Pocket Rabbits with Eileen Webb
We made it to Episode 2—and hey, so did you! High five! This week, we’re all about TIME: how we make it, how we use it, and how we think about it.
We’re also joined by our very first guest, Eileen Webb, who straight-up blew our minds with her take on making time on your own terms. Seriously, it’s perf. Just listen already.
Why should my work get all of my best brain?
—Eileen Webb, founder of Webmeadow
Here’s what we cover. (Yep, there’s a full transcript below, too!)
First things first: is it time for for lunch yet? We think so (we’ve been thinking about snacks since 10:15). We start out with a segment on reclaiming lunchtime for, well, whatever you want:
- Jenn tells us how she convinced her coworkers that watching Jeopardy at work is healthy. (We’re totally sold.)
- Katel sits down for a fancy meal for one.
- Sara heads out for a midday run, meetings be damned.
Next, NYG sits down with web strategist-slash-farmer Eileen Webb for an interview that’s sure to stick with all of us for quite some time. We talk about:
- How Eileen and her partner went from burnouts in the first dot-com boom to running a bakery to finding their niche doing digital strategy from their home in northern New Hampshire.
- Why morning meetings don’t work for Eileen’s brain, and how she avoids them.
- Why Eileen trades the 9-to-5 for a sunrise hike every Tuesday—and never once feels guilty about it.
- How to stop letting your calendar (and other people’s bullshit requests) run your life.
- Also, pocket bunnies (no, not those kind).
Also in this episode:
- America’s Favorite Quiz Show® (and don’t you dare tell Jenn otherwise)
- The big-ass boats (no seriously there are so many) at the Philly Navy Yard
- New Year’s Liberations from Cate Huston, Ellen Pao, Karolina Szczur, and Erica Joy
- And of course, we profess our undying love for those ’90s Noxzema girl ads
Thanks to our friends The Diaphone for the use of our theme song, Maths, off the album of the same name. ❤
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JENN LUKAS: Today’s show is brought to you by CodePen. CodePen is a place to write and share front-end code. You can try out new technologies, learn new things by forking other projects, and show off your own awesome work. Your profile on CodePen is like your front-end development portfolio. Learn more and create your own Pens at codepen.io. That’s c-o-d-e-p-e-n dot i-o.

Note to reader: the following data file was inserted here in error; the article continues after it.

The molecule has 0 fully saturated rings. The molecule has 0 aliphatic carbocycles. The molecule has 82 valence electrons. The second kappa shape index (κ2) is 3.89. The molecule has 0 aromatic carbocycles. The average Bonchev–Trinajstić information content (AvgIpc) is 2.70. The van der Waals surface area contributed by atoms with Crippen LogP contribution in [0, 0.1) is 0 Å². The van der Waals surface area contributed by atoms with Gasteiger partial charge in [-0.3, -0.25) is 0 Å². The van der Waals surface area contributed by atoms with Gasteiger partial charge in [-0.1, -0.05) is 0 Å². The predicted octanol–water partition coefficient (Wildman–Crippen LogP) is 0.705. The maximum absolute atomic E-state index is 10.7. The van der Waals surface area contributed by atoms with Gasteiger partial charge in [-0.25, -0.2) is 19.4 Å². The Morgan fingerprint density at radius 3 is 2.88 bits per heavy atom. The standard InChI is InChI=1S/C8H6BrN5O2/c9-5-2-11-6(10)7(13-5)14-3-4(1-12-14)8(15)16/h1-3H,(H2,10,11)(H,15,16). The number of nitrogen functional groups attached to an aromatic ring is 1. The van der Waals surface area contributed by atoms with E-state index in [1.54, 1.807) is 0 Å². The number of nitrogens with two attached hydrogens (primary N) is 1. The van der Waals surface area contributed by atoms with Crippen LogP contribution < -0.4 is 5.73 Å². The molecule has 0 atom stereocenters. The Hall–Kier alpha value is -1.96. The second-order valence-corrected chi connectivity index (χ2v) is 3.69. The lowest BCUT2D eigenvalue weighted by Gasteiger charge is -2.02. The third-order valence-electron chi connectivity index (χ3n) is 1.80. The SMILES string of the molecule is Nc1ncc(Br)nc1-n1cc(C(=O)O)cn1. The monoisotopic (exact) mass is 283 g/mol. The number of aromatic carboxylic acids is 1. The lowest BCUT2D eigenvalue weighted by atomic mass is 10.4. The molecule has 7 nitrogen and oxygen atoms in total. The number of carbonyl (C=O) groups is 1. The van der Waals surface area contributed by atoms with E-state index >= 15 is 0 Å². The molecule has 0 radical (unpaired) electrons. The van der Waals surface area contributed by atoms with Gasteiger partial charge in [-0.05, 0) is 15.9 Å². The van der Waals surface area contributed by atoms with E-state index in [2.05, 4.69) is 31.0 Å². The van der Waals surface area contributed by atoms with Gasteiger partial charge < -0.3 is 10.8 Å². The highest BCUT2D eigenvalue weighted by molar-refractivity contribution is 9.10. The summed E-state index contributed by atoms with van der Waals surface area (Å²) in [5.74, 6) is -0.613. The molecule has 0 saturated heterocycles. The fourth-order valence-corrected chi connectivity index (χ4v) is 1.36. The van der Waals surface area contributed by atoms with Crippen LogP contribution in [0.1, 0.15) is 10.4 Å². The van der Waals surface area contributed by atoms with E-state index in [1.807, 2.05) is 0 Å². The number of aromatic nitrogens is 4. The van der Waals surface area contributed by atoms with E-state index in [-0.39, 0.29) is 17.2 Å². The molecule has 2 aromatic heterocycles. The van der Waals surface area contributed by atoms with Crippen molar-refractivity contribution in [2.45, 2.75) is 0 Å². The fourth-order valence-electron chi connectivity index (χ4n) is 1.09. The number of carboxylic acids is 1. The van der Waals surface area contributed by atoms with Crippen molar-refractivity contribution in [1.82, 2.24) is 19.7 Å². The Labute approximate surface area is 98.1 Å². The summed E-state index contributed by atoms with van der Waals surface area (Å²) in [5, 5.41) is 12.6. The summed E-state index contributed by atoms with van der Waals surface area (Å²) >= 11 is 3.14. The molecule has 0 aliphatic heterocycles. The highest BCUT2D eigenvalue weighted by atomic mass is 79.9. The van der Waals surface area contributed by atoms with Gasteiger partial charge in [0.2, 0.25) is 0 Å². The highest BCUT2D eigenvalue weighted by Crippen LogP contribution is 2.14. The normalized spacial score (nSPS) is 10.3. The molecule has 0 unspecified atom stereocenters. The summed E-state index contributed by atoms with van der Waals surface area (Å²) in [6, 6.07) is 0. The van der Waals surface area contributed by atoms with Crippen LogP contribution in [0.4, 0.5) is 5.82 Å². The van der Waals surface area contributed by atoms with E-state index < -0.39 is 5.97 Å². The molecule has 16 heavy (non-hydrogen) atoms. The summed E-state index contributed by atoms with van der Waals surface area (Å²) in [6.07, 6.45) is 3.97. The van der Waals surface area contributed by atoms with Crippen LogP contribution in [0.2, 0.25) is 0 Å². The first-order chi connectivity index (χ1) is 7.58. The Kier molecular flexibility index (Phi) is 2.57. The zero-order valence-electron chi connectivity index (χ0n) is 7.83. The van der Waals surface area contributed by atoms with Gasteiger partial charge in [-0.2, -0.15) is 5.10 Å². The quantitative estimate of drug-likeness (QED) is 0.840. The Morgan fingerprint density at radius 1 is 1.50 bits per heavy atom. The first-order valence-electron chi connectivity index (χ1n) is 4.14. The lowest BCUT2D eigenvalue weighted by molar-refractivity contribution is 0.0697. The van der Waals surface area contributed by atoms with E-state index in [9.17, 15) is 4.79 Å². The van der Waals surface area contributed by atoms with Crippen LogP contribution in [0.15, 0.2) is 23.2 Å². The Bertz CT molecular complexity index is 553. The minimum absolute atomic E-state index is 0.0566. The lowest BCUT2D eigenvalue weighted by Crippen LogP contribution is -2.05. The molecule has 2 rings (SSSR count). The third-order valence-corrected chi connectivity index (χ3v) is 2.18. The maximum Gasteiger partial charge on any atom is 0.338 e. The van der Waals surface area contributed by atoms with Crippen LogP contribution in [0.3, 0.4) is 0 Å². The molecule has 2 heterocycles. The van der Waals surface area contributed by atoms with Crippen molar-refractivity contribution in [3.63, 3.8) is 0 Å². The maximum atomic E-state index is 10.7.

JL: Welcome to No, You Go, the show about being ambitious—and sticking together. I’m Jenn Lukas.
KATEL LEDÛ: I’m Katel LeDû.
SARA WACHTER-BOETTCHER: And I’m Sara Wachter-Boettcher.
Today on No, You Go we’re talking about time. How do you make time for things you want to do while keeping all the things you have to do in check? We’ll explore making—and breaking—routines and habits, and pull apart the politics behind how we spend our time.
And we’re really excited because today we’ll be joined by Eileen Webb, who’s here to talk to us about things like sunrise hikes, why she doesn’t book meetings in the mornings—and, oh yeah, running a consulting company from a farm in rural New Hampshire that runs on solar energy.
But first on the agenda: I’d like to take Lunchtime with Jenn Lukas for $500, Alex.
JL: There was one night that we were staying late working on something and my whole joke was, “I gotta get home in time to watch Jeopardy. And someone was like, “oh, you know we could stream it.” We streamed Jeopardy while eating dinner together as a group while we were working hard to finish a project. And it sounds a little silly but it was, like, really awesome to take a moment while we were trying to meet a deadline. But then we stopped to all eat dinner together while watching Jeopardy, which is probably the greatest game show of all time. And I don’t say that lightly, because I’m like really into The Price is Right.
So it just became a little bit known about how much I like Jeopardy at work. And we would talk a lot about it. And that got other people—other big Jeopardy fans would come out of the woodwork and start telling me about how much they loved Jeopardy. The Jeopardy thing just sort of continued. Some of us would come in the next day and be like, oh, did you see Jeopardy last night? And we would talk about Jeopardy. Someone made me an Alex Trebek Slack icon, you know, the usual.
SWB: What do you call a Jeopardy—are you, like, a Jeop-head? Like what do you call that?
JL: I do not care for that!
KL: Did you all end up playing that first night? Were you, like, playing along?
JL: Yeah we are all for the yell out the answers. There’s no, like, “don’t say the answers.” And no one says “what is.” Actually, someone says “what is” now, but to be fair, we have a new coworker at work, and he was on College Jeopardy.
JL: Yeah, legit. Anyway so this kept going. And then like once the weather turned cold, we would—when it comes down to lunchtime, we would eat lunch outside a lot. We have a really great outdoor setup down at our campus—and, oh, I hate the word campus—laughs—down at our workspace. Anyway, once the weather got cold, we still wanted to do things together, but it got a little weird because you don’t always want to eat in the cafeteria, so sometimes people bring lunch back to their desk. And we actually just renovated our office space, and we have this great pod setup.
So we started doing Jeopardy lunch where we would just pull it up on the TV. And then people would start hearing the theme song, and they’d be like, “You guys are watching Jeopardy?” And we’d be like, “Yeah, we’re watching Jeopardy.”